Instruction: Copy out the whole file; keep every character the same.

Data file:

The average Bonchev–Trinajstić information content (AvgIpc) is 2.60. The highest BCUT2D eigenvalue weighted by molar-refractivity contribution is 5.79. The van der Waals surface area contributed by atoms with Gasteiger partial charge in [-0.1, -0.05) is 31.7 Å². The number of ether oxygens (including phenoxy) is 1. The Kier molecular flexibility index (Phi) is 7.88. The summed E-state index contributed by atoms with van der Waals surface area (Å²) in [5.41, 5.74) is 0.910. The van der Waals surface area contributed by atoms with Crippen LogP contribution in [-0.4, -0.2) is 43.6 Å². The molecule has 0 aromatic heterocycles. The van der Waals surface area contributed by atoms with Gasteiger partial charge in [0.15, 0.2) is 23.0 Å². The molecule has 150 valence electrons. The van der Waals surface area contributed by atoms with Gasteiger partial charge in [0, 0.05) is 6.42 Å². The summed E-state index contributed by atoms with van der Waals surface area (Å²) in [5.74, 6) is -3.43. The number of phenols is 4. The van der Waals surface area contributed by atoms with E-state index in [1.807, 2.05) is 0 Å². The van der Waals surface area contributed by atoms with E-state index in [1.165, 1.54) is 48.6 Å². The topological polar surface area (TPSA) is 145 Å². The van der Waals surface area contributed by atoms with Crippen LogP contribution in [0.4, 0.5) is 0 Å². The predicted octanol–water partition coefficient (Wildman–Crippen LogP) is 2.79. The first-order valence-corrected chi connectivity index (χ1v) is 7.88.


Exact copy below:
The average Bonchev–Trinajstić information content (AvgIpc) is 2.60. The highest BCUT2D eigenvalue weighted by molar-refractivity contribution is 5.79. The van der Waals surface area contributed by atoms with Gasteiger partial charge in [-0.1, -0.05) is 31.7 Å². The number of ether oxygens (including phenoxy) is 1. The Kier molecular flexibility index (Phi) is 7.88. The summed E-state index contributed by atoms with van der Waals surface area (Å²) in [5.41, 5.74) is 0.910. The van der Waals surface area contributed by atoms with Crippen LogP contribution in [-0.4, -0.2) is 43.6 Å². The molecule has 0 aromatic heterocycles. The van der Waals surface area contributed by atoms with Gasteiger partial charge in [0.15, 0.2) is 23.0 Å². The molecule has 150 valence electrons. The van der Waals surface area contributed by atoms with Gasteiger partial charge in [0, 0.05) is 6.42 Å². The summed E-state index contributed by atoms with van der Waals surface area (Å²) in [5.74, 6) is -3.43. The number of phenols is 4. The van der Waals surface area contributed by atoms with E-state index in [1.807, 2.05) is 0 Å². The van der Waals surface area contributed by atoms with E-state index in [1.165, 1.54) is 48.6 Å². The topological polar surface area (TPSA) is 145 Å². The van der Waals surface area contributed by atoms with Crippen LogP contribution in [0.4, 0.5) is 0 Å². The predicted octanol–water partition coefficient (Wildman–Crippen LogP) is 2.79. The first-order valence-corrected chi connectivity index (χ1v) is 7.88.